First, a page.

Study area

The 179,300 km2 Pantanal biome, a geological depression of the Upper Paraguay River basin (Fig. 3A), is the largest inland tropical wetland on Earth. The Pantanal is widely celebrated for its highly visible wildlife value, and one of the few regions in South America where East African style wildlife safaris are possible. The Pantanal is located near the epicenter of South America, with most of its extent within Brazil and smaller portions located in Bolivia and Paraguay13. The Pantanal vegetation is a macromosaic influenced by the neighbouring central Brazilian wooded scrubland (Cerrado) savannah, the Amazon, and Chaco biomes (Fig. 3B,C). This wetland is shaped by the hydrological dynamics exerted by annual and supra-annual flood pulses16. For the purposes of this study, we considered only the Brazilian Pantanal, because it encompasses 78% of the entire ecoregion and our socioeconomic and biophysical databases did not include Bolivia and Paraguay.

Figure 3
figure 3

(A) Elevation map of the Pantanal Wetlands (Brazilian Pantanal, solid black line polygon), Map made in ArcGIS (v. 10.03; ESRI 2011) software; Aerial images of (B) a seasonally flooded grassland area with bovine cattle concentrated on higher elevation terrain (Photo: Rafael Hoogesteijn); and (C) a typical natural mosaic of forest and open grasslands of the Pantanal (Photo: Fernando Tortato).

Jaguar distribution model (JDM)

This study used the jaguar presence database published in Brazil’s Jaguar Conservation Action Plan11 and 22 additional localities that we obtained from 2010–2017. We spatially rarified the presence database (SDM Toolbox43) at a distance of 6 km44 to preclude spatial autocorrelation, resulting in 147 unique presence points. We included the following biophysical layers as predictors in our models: bioclimate (gridded climate data;; topography (SRTM Digital Elevation Data;; and land cover (Global Land Cover Map; We avoided multicollinearity by selecting only uncorrelated or weakly correlated variables (< 0.70) for modelling: elevation; land cover; annual mean temperature (bio1); mean diurnal temperature range (bio2); maximum temperature of the warmest month (bio5); mean temperature of the wettest quarter (bio8); precipitation of the driest month (bio14); and precipitation of the warmest quarter (bio18). All variables were resampled at a spatial resolution of 1 km2.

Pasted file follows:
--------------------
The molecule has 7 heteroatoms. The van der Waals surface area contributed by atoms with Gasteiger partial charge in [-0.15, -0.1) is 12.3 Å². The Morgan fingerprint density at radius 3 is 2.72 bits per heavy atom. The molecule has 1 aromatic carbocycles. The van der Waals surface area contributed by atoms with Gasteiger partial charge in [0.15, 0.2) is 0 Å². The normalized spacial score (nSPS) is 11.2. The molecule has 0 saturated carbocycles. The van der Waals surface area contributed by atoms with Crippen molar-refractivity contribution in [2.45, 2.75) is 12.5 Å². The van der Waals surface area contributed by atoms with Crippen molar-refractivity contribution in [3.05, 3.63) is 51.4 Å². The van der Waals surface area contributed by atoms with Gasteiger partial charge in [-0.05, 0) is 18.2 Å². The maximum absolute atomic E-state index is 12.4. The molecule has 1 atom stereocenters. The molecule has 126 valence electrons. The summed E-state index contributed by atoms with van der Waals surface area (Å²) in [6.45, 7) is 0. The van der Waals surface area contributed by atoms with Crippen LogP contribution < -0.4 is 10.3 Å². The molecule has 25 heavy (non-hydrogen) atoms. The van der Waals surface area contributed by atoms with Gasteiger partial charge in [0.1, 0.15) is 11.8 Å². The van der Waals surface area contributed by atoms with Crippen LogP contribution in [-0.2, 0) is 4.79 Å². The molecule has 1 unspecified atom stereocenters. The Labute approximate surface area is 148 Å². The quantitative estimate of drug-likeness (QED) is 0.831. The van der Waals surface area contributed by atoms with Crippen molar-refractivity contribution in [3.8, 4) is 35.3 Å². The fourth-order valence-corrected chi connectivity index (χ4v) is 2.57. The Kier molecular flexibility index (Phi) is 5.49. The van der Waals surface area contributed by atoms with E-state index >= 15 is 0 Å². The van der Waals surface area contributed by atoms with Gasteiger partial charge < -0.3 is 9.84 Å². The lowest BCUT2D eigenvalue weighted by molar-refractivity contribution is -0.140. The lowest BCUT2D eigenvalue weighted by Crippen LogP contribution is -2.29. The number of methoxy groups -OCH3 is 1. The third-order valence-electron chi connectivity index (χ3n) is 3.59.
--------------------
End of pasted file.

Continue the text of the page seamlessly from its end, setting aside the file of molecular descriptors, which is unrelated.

The JDM was developed using Maxent (v.3.4.146,47,48), the most widely used SDM algorithm. Maxent estimates a target probability distribution by finding the probability distribution of maximum entropy, subject to a set of constraints that represent incomplete information about target distributions46. We set the default parameters in Maxent (convergence threshold of 1.0 × 10−5 = 0.000010, with 500 interactions and 10,000 background points, auto features), plus a variable importance analysis based on the jackknife, response curves, and random seed. The JDM was generated via bootstrapping methods with 10 random partitions and replacement, with 70% of the dataset used for training and 30% for testing the models. The result was a probabilistic model with pixel values ranging from 0.0 to 1.0. Higher suitability values represent higher probabilities of finding the species in the field. The output threshold of the JDM (i.e., habitat suitability) was interpreted to represent the probability of encountering one or more jaguars at a given site.

Cattle density